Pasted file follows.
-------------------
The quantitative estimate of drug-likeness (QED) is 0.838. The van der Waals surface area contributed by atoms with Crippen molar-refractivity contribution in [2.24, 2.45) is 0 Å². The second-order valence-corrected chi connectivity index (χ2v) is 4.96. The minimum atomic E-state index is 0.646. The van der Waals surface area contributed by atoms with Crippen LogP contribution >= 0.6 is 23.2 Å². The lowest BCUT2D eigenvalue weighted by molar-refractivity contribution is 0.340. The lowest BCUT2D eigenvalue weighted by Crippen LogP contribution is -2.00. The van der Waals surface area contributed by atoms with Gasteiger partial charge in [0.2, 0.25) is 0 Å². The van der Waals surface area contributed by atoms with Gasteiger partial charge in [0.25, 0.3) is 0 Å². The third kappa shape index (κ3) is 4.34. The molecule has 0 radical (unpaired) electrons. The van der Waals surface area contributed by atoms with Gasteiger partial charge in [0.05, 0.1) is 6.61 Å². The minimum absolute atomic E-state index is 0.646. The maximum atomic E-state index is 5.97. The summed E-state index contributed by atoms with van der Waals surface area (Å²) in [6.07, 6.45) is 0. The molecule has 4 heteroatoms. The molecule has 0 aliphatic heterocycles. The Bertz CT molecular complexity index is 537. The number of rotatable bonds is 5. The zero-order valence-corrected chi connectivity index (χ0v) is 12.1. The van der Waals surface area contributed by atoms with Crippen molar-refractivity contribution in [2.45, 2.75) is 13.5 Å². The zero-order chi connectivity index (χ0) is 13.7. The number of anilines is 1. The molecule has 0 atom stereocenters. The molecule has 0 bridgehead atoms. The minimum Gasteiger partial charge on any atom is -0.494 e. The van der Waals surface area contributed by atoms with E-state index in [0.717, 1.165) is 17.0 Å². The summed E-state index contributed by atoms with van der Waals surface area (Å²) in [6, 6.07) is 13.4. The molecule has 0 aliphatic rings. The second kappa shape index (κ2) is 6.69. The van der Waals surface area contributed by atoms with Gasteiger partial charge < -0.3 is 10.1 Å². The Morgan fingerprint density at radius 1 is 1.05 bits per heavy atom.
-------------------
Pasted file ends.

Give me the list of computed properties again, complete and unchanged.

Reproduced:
The quantitative estimate of drug-likeness (QED) is 0.838. The van der Waals surface area contributed by atoms with Crippen molar-refractivity contribution in [2.24, 2.45) is 0 Å². The second-order valence-corrected chi connectivity index (χ2v) is 4.96. The minimum atomic E-state index is 0.646. The van der Waals surface area contributed by atoms with Crippen LogP contribution >= 0.6 is 23.2 Å². The lowest BCUT2D eigenvalue weighted by molar-refractivity contribution is 0.340. The lowest BCUT2D eigenvalue weighted by Crippen LogP contribution is -2.00. The van der Waals surface area contributed by atoms with Gasteiger partial charge in [0.2, 0.25) is 0 Å². The van der Waals surface area contributed by atoms with Gasteiger partial charge in [0.25, 0.3) is 0 Å². The third kappa shape index (κ3) is 4.34. The molecule has 0 radical (unpaired) electrons. The van der Waals surface area contributed by atoms with Gasteiger partial charge in [0.05, 0.1) is 6.61 Å². The minimum absolute atomic E-state index is 0.646. The maximum atomic E-state index is 5.97. The summed E-state index contributed by atoms with van der Waals surface area (Å²) in [6.07, 6.45) is 0. The molecule has 4 heteroatoms. The molecule has 0 aliphatic heterocycles. The Bertz CT molecular complexity index is 537. The number of rotatable bonds is 5. The zero-order valence-corrected chi connectivity index (χ0v) is 12.1. The van der Waals surface area contributed by atoms with Crippen molar-refractivity contribution in [2.45, 2.75) is 13.5 Å². The zero-order chi connectivity index (χ0) is 13.7. The number of anilines is 1. The molecule has 0 atom stereocenters. The molecule has 0 bridgehead atoms. The minimum Gasteiger partial charge on any atom is -0.494 e. The van der Waals surface area contributed by atoms with E-state index in [0.717, 1.165) is 17.0 Å². The summed E-state index contributed by atoms with van der Waals surface area (Å²) in [6, 6.07) is 13.4. The molecule has 0 aliphatic rings. The second kappa shape index (κ2) is 6.69. The van der Waals surface area contributed by atoms with Gasteiger partial charge < -0.3 is 10.1 Å². The Morgan fingerprint density at radius 1 is 1.05 bits per heavy atom.